AT&T Wireless’s Welcome Guide Ruled Not Part of Consumer Contract
Court Denies Petition to Compel Arbitration. Trial on “Deceptive” Coverage Maps to Proceed
A Los Angeles court has ruled that AT&T Wireless Welcome Guide, the brochure contained in mobile telephone boxes provided to customers after the purchase of wireless service which contains an arbitration clause, is not a part of the contract with consumers.
Defendant AT&T Wireless brought a petition to compel arbitration of the claims of named plaintiffs, arguing that their allegations of false advertising should not be heard in Los Angeles Superior Court but should be sent to a private arbitrator. In denying defendant AT&T Wireless’s motion to compel arbitration, a judge of the Los Angeles Superior Court’s complex department held that AT&T Wireless customers could not be bound by the terms of a document that was provided after the customer purchased his or her phone. Citing long-standing California precedent, the Court ruled that a consumer cannot be bound by proposed contract terms located in a document that they had no reason to know was contractual in nature. Because AT&T Wireless’s Welcome Guide discusses the features of mobile phones, such as voicemail, long before disclosing to customers that they are waiving important legal rights, the document could not be considered a part of a consumer’s contract with AT&T Wireless.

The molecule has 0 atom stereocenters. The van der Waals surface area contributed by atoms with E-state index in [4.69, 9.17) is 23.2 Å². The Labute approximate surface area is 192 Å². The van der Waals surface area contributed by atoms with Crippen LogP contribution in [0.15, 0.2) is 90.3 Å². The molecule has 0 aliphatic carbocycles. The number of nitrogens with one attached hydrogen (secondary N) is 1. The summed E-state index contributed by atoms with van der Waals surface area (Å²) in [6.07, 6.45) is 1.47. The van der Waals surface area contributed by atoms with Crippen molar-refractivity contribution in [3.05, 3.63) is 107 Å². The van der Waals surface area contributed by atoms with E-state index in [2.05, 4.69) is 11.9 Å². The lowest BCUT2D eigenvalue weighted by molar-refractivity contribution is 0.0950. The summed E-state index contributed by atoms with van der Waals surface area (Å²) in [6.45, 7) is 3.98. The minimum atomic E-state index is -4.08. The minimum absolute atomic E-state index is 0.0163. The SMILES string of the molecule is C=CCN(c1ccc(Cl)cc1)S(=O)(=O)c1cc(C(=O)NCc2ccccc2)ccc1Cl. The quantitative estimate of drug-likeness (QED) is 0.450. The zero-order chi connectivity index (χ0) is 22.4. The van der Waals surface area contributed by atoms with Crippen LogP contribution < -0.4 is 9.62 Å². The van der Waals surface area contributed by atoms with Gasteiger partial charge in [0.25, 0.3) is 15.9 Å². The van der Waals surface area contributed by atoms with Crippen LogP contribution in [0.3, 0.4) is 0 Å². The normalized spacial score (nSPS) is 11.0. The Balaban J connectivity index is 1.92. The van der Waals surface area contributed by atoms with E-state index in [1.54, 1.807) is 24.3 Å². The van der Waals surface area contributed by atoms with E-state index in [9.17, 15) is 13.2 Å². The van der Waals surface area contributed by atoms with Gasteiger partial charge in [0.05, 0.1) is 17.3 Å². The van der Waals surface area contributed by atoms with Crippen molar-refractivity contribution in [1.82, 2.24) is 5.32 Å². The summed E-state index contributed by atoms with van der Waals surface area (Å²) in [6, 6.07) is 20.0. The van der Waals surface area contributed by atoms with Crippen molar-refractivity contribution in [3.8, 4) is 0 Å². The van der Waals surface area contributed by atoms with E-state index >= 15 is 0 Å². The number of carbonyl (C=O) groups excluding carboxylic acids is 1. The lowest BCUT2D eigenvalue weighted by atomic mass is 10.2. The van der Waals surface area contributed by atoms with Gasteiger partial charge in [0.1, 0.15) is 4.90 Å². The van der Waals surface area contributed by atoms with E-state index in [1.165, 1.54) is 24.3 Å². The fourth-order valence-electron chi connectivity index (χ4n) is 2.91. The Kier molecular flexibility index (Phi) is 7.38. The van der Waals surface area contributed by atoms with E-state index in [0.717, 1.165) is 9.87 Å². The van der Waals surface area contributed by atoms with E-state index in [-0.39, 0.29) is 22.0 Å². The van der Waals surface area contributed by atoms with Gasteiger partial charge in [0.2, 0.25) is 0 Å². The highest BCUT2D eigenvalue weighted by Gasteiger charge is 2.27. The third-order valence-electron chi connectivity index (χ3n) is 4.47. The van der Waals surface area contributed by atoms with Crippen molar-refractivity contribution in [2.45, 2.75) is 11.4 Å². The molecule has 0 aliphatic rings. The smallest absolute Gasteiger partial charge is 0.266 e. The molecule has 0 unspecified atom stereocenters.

Defendants brought the petition to compel consumers to arbitration on the eve of trial, arguing that the Court no longer had jurisdiction over plaintiffs’ claims. The trial on whether the coverage maps of AT&T Wireless (now Cingular) are deceptive will now go forward.
Lerach Coughlin Stoia Geller Rudman & Robbins LLP filed the class action suit in Superior Court for Los Angeles County against LA Cellular, AT&T Wireless and Bellsouth Cellular on behalf of customers who are victims of the cell phone company’s deceptive practices in 1998. The case alleges false and misleading advertising based on the wireless companies’ promises of seamless wireless coverage throughout the four-county Los Angeles region. Each of the four named plaintiffs allege they were misled by defendants’ promises that they would receive wireless coverage in areas near their homes, places of employment and other well-traveled areas. AT&T Wireless was recently acquired by Cingular Wireless, creating one of the nation’s largest wireless carriers. Both defendants joined in the petition to compel the plaintiffs’ claims to arbitration.